Nancy F. Koehn is a historian at the Harvard Business School. After writing a case study on Ernest Shackleton she commented in 2011, "I was struck by Shackleton's ability to respond to constantly changing circumstances. When his expedition encountered serious trouble, he had to reinvent the team's goals…This capacity is vital in our own time, when leaders must often change course midstream - jettisoning earlier standards of success and redefining their purposes and plans." (For a full account of the Shackleton story see notes below).
It appears that the 21st century is gearing up to be a time of enormous change. We can learn a lot from people like Shackleton about working with change and uncertainty. In following these examples we can embrace a new paradigm that awaits us. What are some of the changes we can expect?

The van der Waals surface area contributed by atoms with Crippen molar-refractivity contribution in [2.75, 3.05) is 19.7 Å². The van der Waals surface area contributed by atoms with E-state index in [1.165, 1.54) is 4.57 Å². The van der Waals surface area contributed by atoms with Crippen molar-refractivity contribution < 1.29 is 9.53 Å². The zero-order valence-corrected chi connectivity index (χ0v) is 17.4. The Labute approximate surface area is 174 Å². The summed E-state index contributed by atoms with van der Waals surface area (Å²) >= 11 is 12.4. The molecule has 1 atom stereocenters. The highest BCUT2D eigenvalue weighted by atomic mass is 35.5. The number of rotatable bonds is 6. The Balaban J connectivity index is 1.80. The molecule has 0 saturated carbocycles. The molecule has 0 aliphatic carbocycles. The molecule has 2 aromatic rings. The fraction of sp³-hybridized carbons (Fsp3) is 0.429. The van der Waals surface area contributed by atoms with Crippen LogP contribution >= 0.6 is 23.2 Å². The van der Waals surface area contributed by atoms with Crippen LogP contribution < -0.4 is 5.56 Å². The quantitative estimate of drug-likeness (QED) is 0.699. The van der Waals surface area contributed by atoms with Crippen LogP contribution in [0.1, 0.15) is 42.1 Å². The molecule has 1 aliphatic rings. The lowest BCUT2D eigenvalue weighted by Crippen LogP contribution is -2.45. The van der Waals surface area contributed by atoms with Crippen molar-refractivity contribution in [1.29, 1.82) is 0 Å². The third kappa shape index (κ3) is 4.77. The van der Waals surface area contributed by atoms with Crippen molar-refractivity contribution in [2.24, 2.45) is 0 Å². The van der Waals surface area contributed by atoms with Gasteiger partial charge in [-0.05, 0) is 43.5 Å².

For one, we are being called to find simplicity in an increasingly complex world. Much of the complexity is self imposed: buying things we don't need, inundating our senses with countless images intended to distract us from the reality of life, continuing to base political and economic systems on waste and unremitting "growth." This ultimately drains our spirit and our health. Shifting to ways of living that are more sustainable, simple and direct enlivens our spirit and our health, re-vitalizing rather than draining our lives and our resources.
Our health care system is an example of this complexity. America's use of prescription drugs is rapidly increasing. Despite this trend the US ranks 37th among the world's industrial countries in studies that measure overall health. It is a complex, inefficient and costly system. Modalities like chiropractic care that support our inherent health and Innate Intelligence are way less costly and are often more efficient than a reliance on complex outer technologies and chronic use of medication. In the new model of health we are encouraged to live our lives fully and when death calls we embrace it as a welcome and natural part of the cycle of life.